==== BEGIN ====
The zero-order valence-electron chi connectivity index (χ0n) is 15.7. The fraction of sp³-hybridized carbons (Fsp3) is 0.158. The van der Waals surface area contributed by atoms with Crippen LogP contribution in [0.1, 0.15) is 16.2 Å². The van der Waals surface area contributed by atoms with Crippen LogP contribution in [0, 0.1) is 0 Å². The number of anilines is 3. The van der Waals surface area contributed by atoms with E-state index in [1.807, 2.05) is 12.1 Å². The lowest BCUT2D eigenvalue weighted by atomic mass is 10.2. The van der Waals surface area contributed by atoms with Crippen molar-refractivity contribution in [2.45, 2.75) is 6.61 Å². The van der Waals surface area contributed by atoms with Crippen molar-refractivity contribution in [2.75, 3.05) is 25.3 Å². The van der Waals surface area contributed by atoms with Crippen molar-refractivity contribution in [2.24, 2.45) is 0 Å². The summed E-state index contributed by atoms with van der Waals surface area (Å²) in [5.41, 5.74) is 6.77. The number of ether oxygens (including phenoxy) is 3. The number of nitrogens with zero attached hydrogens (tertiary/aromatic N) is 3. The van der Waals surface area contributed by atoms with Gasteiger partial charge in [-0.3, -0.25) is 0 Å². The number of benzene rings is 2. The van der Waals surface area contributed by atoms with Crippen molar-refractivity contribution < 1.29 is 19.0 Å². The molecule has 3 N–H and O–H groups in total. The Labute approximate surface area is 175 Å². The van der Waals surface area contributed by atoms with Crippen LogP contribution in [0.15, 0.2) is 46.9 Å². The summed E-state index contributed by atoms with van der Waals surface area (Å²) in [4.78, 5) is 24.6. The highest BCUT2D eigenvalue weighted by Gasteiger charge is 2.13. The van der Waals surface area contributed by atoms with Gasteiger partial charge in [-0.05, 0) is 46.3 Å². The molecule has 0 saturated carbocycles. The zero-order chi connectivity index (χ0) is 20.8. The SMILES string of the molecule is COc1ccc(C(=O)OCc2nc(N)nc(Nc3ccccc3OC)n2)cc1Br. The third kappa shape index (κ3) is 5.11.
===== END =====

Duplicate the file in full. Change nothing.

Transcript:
The zero-order valence-electron chi connectivity index (χ0n) is 15.7. The fraction of sp³-hybridized carbons (Fsp3) is 0.158. The van der Waals surface area contributed by atoms with Crippen LogP contribution in [0.1, 0.15) is 16.2 Å². The van der Waals surface area contributed by atoms with Crippen LogP contribution in [0, 0.1) is 0 Å². The number of anilines is 3. The van der Waals surface area contributed by atoms with E-state index in [1.807, 2.05) is 12.1 Å². The lowest BCUT2D eigenvalue weighted by atomic mass is 10.2. The van der Waals surface area contributed by atoms with Crippen molar-refractivity contribution in [2.45, 2.75) is 6.61 Å². The van der Waals surface area contributed by atoms with Crippen molar-refractivity contribution in [2.75, 3.05) is 25.3 Å². The van der Waals surface area contributed by atoms with Crippen molar-refractivity contribution in [2.24, 2.45) is 0 Å². The summed E-state index contributed by atoms with van der Waals surface area (Å²) in [5.41, 5.74) is 6.77. The number of ether oxygens (including phenoxy) is 3. The number of nitrogens with zero attached hydrogens (tertiary/aromatic N) is 3. The van der Waals surface area contributed by atoms with Gasteiger partial charge in [-0.3, -0.25) is 0 Å². The number of benzene rings is 2. The van der Waals surface area contributed by atoms with Crippen molar-refractivity contribution < 1.29 is 19.0 Å². The molecule has 3 N–H and O–H groups in total. The Labute approximate surface area is 175 Å². The van der Waals surface area contributed by atoms with Crippen LogP contribution in [0.15, 0.2) is 46.9 Å². The summed E-state index contributed by atoms with van der Waals surface area (Å²) in [4.78, 5) is 24.6. The highest BCUT2D eigenvalue weighted by Gasteiger charge is 2.13. The van der Waals surface area contributed by atoms with Gasteiger partial charge in [-0.05, 0) is 46.3 Å². The molecule has 0 saturated carbocycles. The zero-order chi connectivity index (χ0) is 20.8. The SMILES string of the molecule is COc1ccc(C(=O)OCc2nc(N)nc(Nc3ccccc3OC)n2)cc1Br. The third kappa shape index (κ3) is 5.11.